Internationally bestselling author Philippa Gregory brings the tumult and intrigue of The Wars of the Roses to vivid life through the women of the House of Lancaster and the House of York, beginning with the story of Elizabeth Woodville, the White Queen. A woman who won the love of a king and ascended to royalty by virtue of her beauty, Elizabeth ...Read MoreInternationally bestselling author Philippa Gregory brings the tumult and intrigue of The Wars of the Roses to vivid life through the women of the House of Lancaster and the House of York, beginning with the story of Elizabeth Woodville, the White Queen. A woman who won the love of a king and ascended to royalty by virtue of her beauty, Elizabeth fought tenaciously for the success of her family -- her daughter who would one day unite the warring dynasties, and her two sons whose eventual fate has confounded historians for centuries: the Princes in the Tower. An active player in the power struggles that surrounded her, she made hard and courageous choices, always trying to protect those whom she loved. Informed by impeccable research and framed by her inimitable storytelling skills, Philippa Gregory gives an unforgettable voice to an extraordinary woman at the heart of a devastating conflict.Read Less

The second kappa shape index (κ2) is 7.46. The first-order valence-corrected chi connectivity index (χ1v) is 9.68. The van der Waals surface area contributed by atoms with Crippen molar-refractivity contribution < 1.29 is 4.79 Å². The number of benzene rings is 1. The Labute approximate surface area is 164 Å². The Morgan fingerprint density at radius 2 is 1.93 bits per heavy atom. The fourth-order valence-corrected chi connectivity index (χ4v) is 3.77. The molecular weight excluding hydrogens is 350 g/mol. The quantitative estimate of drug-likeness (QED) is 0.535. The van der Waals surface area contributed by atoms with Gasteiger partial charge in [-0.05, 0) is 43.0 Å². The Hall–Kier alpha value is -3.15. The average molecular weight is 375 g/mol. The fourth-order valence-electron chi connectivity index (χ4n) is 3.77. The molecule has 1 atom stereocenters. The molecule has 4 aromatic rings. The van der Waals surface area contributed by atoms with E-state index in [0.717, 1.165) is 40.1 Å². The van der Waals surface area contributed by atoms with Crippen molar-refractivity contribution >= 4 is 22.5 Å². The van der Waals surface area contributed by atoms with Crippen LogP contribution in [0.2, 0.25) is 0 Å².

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Publishers Weekly, 2009-06-29 The queen of British historical fiction (The Other Boleyn Girl) kicks off a new series with the story of Elizabeth Woodville Grey, whose shifting alliances helped the War of the Roses take root. The marriage of 22-year-old Yorkist King Edward IV to 27-year-old widow Elizabeth brings a sea change in loyalties: Elizabeth's Lancastrian family becomes Edward's strongest supporters, while Edward's closest adviser, the ambitious earl of Warwick, joins with Edward's brother George to steal the English crown. History buffs from Shakespeare on have speculated about this fateful period, especially the end of Edward and Elizabeth's two sons, and Gregory invents plausible but provocative scenarios to explore those mysteries; she is especially poignant depicting Elizabeth in her later years, when her allegiance shifts toward Richard III (who may have killed her sons). Gregory earned her international reputation evoking sex, violence, love and betrayal among the Tudors; here she adds intimate relationships, political maneuvering and battlefield conflicts as well as some well-drawn supernatural elements. Gregory's newest may not be as fresh as earlier efforts, but she captures vividly the terrible inertia of war. (Aug.) Copyright 2009 Reed Business Information.
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